Luke Schilter’s freshman year, it was Asotin’s Chandler Teigen that crossed the finish line first at the Class 1B/2B state cross country meet in Pasco. Schilter finished second, 25 seconds later.
Schilter’s sophomore year, it was Teigen again. Teigen was two years older, with more miles on him — this time, though, Schilter finished less than eight seconds behind.
“My coaches said, ‘Stick to him. Be like a tick and don’t let go,’ ” Schilter said. “So I did. I stuck with him until the last 200 (meters), then he got me.”
Schilter’s junior year, with Teigen having graduated, he was the undisputed front-runner until race day, when flu-like symptoms slowed him. He was congested the night before the race, and said he threw up prior to the start.
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“I really wanted that first place, but also to run for my team. I wasn’t just going to leave them out there,” Schilter said.
The Navigators won their second consecutive 2B state title that day — fourth in the program’s history, a classification record — but Schilter finished second, again.
Pale and struggling, he appeared on his way to his first title, leading College Place’s Kenneth Rooks until the course’s final hill. Rooks passed Schilter near the crest with about 200 meters to go.
Schilter collapsed as he exited the finishing chute seven seconds behind Rooks for his third runner-up finish in as many years.
Now a senior at Northwest Christian High School in Lacey, Schilter has one more chance to capture that individual state title that has continually eluded him.
“That’s definitely a goal of his,” Northwest Christian coach Larry Weber said. “You can’t control outcomes all the time, but he doesn’t have excuses — zero. Anybody in his position would want to go for a state championship. He certainly wants to do that.”
Weber said Schilter should be in the “best shape of his life” by the state meet this season, and is well ahead of where he was in his training at this time last season.
“It’s more progressive each year, he adds a little bit, gets stronger,” Weber said.
Two weeks after last year’s state meet, Schilter rebounded with a 12th-place finish at the Nike BorderClash, a 5,000-meter race that features top runners from Washington and Oregon.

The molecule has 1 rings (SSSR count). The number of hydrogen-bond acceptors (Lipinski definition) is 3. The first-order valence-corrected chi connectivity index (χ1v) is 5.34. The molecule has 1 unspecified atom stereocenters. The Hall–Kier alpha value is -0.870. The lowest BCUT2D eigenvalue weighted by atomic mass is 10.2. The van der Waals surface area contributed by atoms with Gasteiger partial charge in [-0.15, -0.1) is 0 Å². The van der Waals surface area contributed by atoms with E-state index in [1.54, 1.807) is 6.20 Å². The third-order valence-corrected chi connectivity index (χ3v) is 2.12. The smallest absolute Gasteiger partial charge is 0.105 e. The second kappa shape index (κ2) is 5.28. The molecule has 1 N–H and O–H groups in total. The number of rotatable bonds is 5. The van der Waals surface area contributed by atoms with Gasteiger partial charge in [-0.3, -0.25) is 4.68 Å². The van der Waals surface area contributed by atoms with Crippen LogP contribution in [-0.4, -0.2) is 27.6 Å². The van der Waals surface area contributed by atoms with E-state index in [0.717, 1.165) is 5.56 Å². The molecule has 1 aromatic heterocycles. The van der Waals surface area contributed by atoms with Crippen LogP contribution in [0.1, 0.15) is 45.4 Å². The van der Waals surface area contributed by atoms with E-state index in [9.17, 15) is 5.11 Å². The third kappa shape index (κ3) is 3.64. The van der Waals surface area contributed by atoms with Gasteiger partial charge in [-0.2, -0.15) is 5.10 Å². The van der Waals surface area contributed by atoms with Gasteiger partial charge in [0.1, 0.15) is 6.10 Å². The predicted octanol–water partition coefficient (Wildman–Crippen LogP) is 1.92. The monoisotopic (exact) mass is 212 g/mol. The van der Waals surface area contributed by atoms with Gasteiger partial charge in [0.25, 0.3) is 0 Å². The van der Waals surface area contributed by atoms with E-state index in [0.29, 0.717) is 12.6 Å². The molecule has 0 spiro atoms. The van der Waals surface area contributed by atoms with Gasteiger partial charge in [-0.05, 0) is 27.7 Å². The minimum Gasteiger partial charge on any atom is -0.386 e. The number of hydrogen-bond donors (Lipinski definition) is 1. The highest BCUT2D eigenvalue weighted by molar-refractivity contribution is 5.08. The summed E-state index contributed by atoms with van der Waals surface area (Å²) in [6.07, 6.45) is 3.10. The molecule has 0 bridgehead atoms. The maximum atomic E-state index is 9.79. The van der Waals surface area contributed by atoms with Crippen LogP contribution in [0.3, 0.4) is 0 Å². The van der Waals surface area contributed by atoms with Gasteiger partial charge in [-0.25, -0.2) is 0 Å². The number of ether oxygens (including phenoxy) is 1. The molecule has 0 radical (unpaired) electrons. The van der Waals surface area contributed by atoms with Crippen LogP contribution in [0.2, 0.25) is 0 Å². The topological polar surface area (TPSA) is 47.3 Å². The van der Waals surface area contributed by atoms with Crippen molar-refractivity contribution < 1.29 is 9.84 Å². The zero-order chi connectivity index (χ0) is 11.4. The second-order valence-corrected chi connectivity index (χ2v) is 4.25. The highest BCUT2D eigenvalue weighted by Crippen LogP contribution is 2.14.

This season, he won his fourth consecutive divisional title at the annual Capital Invite — he’s the first runner in the history of the invitational to win four straight races.
He took third last weekend at the University of Washington’s Sundodger Invitational in Seattle, last weekend which included high school runners from California, Idaho and Canada.
Fourteen first-place finishes during his career in various invitationals and championship meets — he’s the three-time reigning champion of the 2B Pacific League and District IV championship meets — have attracted Division I programs like Boise State, Gonzaga, Portland and Washington State, two of which are nationally ranked.
“I feel quite a bit stronger,” Schilter said. “I’ve been doing more base work during the offseason to get in shape. I do more speed work. I’m starting with a bigger base.”
Weber said if Schilter stays healthy this season, he has a good opportunity to capitalize his senior year. He said Schilter is more focused than ever.
“He runs really, really hard, he gives it his all — that’s the best way to frame it,” Weber said. “That’s hard to do in running. To be mentally tough and to push through, but he’s good at it.”
Schilter said he isn’t presently thinking about that one first-place finish he has yet to collect — he’ll revisit that in November.
“I think about my time goals, and why I should push myself, and my coaches and teammates during races,” he said. “I expect them to give me their all, so why would I do any less?”